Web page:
I don’t typically shoot with super wide angle lenses. It’s not because I don’t enjoy them, but simply because the super wide angle doesn’t align with my shooting style. This doesn’t, however, mean that I can’t appreciate them from time to time. I do want to provide you with well rounded lens reviews, and definitely the best wide angle lenses on the market, so I reached out to Tamron, and they were kind enough to send me out the Tamron 15-30mm F/2.8 Di VC lens for a few weeks to review.
Typically when shooting with ultra wide angle lenses, one does not need any type of image stabilization. However, Tamron introduced VC (vibration compensation) into this lens, with the idea being that one can shoot with even longer shutter speeds than typical. Also introduced into this lens is a coating on the front element that makes it extremely easy to clean. If you’re the type of shooter who puts your gear to the test, this can make your life a little easier. It seems like most lens manufacturers are stepping up their lenses, and everyone is reaping the benefits.
While the build on the Tamron 15-30mm is not metal, the lens does feel fairly robust in the hand. In my personal opinion, I would say that the build is slightly better than the Canon 17-40mm lens. The size dwarfs other similar focal length lenses, and at over 2 lbs, it is also heaver than the Canon 16-35 f/2.8L II.The switches feel pretty good clicking back and forth, and don’t feel like they could get switched on or off accidentally. The Focus and zoom rings are made of a nice thick rubber, that feel good in the hand, and have a decent amount of resistance. One con, with regard to the zooming, is the general feel when you are zooming in and out. Some lenses, for instance most 70-200mm lenses, feel smooth when zooming. However, I felt like the elements in the outer shell were sliding instead of gliding. This did not affect the performance of the zoom feature, but it did take some getting used to. Other than that, I did not encounter any issues with the build of the Tamron 15-30mm.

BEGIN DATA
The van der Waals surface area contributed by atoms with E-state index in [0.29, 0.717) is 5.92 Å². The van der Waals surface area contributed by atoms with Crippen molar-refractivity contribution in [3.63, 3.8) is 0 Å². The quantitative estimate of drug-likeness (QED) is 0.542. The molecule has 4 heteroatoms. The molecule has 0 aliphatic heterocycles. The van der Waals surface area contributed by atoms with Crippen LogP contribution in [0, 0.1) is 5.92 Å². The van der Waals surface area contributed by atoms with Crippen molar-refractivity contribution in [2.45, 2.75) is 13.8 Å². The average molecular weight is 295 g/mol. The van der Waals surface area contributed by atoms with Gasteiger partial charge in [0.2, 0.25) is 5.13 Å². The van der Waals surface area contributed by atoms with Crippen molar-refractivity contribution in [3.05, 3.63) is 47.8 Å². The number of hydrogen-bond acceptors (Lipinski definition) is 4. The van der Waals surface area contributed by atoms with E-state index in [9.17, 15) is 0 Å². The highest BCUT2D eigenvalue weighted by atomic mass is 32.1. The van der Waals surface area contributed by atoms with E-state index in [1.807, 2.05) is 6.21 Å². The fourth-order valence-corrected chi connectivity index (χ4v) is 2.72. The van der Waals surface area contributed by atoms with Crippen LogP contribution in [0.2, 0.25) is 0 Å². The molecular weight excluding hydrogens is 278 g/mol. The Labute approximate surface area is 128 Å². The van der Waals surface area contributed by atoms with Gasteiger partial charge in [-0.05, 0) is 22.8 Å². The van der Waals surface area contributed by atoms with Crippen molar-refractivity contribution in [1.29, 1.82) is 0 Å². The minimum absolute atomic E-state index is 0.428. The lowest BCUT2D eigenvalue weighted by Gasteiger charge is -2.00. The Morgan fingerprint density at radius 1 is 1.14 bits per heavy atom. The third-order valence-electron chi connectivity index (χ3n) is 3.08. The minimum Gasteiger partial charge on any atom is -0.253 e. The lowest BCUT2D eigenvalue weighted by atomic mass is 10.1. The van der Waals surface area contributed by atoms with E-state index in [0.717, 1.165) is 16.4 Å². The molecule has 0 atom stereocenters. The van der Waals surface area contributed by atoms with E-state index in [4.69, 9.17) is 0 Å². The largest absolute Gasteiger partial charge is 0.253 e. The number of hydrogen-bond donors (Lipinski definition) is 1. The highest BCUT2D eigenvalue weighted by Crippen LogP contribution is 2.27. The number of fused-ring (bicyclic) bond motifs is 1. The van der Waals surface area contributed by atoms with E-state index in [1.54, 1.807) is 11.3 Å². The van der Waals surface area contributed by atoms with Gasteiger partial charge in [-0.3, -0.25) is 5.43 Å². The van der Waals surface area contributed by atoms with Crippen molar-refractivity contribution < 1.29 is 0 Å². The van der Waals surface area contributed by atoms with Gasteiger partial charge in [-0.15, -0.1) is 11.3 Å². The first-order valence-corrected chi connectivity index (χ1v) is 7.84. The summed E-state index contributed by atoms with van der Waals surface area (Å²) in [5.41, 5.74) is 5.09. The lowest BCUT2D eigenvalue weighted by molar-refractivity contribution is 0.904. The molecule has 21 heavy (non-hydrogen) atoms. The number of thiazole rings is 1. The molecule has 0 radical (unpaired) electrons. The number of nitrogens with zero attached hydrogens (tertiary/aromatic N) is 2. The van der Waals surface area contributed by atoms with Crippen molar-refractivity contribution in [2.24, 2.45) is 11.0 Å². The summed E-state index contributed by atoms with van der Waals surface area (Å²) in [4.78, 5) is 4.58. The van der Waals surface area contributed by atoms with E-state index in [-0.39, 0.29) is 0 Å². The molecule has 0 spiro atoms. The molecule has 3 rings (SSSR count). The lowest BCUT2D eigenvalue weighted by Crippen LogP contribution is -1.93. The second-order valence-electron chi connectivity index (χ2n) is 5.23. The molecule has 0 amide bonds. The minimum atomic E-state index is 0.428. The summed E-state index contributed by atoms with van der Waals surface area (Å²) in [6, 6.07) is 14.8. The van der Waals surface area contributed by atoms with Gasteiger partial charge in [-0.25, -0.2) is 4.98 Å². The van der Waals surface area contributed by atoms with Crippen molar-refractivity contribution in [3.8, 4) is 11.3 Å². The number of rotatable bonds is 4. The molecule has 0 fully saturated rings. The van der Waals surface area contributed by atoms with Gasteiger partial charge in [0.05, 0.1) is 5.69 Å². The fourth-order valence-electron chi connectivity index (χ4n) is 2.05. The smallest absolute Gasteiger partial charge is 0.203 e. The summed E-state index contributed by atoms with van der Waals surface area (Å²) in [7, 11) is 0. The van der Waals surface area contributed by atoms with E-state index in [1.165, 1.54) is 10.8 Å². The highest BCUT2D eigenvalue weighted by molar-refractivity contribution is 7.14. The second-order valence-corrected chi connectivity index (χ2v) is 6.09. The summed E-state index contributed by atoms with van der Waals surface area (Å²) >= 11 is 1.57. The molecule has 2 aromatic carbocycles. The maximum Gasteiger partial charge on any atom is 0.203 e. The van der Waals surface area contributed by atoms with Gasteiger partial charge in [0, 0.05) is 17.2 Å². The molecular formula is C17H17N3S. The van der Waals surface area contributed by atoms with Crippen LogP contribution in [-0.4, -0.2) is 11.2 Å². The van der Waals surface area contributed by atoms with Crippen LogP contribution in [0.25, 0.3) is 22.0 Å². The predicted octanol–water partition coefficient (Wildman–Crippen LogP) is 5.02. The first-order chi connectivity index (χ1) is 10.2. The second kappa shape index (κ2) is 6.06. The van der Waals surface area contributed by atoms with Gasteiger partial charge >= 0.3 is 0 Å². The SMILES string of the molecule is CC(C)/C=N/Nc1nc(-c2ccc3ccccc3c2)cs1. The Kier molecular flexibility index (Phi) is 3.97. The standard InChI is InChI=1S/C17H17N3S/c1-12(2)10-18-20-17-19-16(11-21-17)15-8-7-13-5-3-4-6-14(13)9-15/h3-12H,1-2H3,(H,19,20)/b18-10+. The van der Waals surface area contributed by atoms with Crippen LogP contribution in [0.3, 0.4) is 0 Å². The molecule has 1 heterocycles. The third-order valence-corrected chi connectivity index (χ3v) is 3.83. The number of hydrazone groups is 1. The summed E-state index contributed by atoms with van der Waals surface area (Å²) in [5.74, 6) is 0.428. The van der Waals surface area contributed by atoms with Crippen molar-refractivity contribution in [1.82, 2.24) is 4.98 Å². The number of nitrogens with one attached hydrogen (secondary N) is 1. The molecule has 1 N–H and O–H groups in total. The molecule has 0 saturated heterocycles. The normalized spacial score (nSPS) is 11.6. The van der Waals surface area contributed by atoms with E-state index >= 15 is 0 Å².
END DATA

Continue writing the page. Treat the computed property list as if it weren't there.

The lens is the weather sealed, and the built in lens hood is rather robust. I did not test the weather sealing on the lens, so I honestly cannot comment on how much rain, dust, or sand it can withstand. One part of the makeup of the zoom functionality that I did appreciate is that when the shooter is zoomed out to 15mm, the front element extends. However, it does not extend passed the built in lens hood. I appreciate that, as I like to set my lens down upside down when switching lenses. I give the build an 89/100. The only reason I am not scoring it higher is because of the zoom functionality, and the use of plastic instead of metal. Don’t get me wrong, I do fully understand that this lens would be even heavier if they had constructed it from metal.